Backup and recovery concepts Recovery factors
Individual filegroup differentials
Read-write filegroup differentials, i.e., backups that include differentials on
all the read-write filegroups in a database.
Partial differential filegroups, i.e., backups that include differentials of just
the filegroups that the user selects.
Caution: Microsoft recommends you do not create more than one type of differential backup for the same object.
Caution: NetBackup does not consider differential images in determining recovery staging strategies if more than one type of differential is found for the same object.
See “Staging recovery” on page 58.
A typical backup procedure may use full database, differential, and transaction log backups in ascending order of frequency. For example the full database backup may be taken bi-weekly, the differential may be taken nightly, and the transaction log backup may be made as frequently as every hour for either mission critical or high volume applications.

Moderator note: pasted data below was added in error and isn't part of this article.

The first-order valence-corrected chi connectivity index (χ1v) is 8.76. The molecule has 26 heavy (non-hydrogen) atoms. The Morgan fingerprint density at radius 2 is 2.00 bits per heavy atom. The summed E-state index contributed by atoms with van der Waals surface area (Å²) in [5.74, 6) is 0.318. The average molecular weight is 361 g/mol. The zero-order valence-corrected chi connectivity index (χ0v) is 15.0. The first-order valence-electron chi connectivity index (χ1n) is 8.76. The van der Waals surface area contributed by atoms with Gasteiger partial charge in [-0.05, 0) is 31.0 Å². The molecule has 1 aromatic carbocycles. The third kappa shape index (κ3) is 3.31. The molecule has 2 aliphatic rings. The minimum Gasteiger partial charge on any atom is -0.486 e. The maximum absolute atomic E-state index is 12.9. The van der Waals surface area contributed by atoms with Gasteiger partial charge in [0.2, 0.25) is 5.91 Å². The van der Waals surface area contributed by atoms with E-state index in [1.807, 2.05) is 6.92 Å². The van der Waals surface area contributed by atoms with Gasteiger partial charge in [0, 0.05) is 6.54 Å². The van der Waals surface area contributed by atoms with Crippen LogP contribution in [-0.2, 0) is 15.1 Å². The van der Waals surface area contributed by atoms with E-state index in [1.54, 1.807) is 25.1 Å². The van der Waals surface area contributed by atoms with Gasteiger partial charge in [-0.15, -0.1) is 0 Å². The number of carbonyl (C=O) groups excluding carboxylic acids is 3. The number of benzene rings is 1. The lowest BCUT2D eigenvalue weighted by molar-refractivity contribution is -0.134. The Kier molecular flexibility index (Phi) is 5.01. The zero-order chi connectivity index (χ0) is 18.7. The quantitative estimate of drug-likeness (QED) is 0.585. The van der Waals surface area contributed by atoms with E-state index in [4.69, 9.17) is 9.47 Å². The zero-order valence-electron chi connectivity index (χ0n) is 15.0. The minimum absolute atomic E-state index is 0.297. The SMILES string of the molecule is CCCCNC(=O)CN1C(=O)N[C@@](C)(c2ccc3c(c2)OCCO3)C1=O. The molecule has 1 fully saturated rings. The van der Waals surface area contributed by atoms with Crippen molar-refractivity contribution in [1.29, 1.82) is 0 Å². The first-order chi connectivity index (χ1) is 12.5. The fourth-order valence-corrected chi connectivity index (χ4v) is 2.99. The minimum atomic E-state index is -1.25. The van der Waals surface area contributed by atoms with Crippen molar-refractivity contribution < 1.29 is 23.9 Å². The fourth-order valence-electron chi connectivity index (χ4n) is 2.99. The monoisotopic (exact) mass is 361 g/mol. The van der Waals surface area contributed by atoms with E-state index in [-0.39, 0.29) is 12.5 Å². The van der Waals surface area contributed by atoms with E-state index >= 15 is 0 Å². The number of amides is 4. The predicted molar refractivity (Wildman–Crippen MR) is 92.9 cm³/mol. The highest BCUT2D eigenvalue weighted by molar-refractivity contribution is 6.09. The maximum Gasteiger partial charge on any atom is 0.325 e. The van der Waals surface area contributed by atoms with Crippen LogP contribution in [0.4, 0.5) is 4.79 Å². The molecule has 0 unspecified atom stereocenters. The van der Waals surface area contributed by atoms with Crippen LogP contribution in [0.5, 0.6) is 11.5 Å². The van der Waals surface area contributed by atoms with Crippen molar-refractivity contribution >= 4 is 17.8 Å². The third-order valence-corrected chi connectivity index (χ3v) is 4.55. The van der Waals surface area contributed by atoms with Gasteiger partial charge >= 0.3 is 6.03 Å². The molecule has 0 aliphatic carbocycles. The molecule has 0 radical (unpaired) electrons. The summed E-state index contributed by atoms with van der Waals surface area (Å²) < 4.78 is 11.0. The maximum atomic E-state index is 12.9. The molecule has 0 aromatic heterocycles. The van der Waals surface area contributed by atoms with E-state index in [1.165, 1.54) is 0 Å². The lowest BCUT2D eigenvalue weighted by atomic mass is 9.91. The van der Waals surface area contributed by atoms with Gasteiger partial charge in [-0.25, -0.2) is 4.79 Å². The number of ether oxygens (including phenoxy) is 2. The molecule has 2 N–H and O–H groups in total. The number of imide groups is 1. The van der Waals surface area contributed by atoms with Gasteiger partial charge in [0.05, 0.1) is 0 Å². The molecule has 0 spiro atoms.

File and filegroup backups
In addition to full, database differential, and transaction log backups of a database, SQL Server also supports backing up individual filegroups and files as distinct images. Since a filegroup is composed of one or more database files, backing up the constituent files of a filegroup is logically equivalent to backing up the filegroup itself.
Filegroup and file backups would commonly be used in a tightly architected application in which physical disk locations were mapped to logical objects, such as tables and indexes. There are several factors which may lead to the choice to use file and filegroup backups in this type of environment.
Some portions of the database, which may be distinguished by such factors as volatility or mission criticality, may be recognized as having to be backed up more frequently than other portions.
The database may be so large that the time required for a full database backup could not fit in the allocated time window. Thus it may be more viable to do a full backup of one or more files or filegroups on a rotating basis.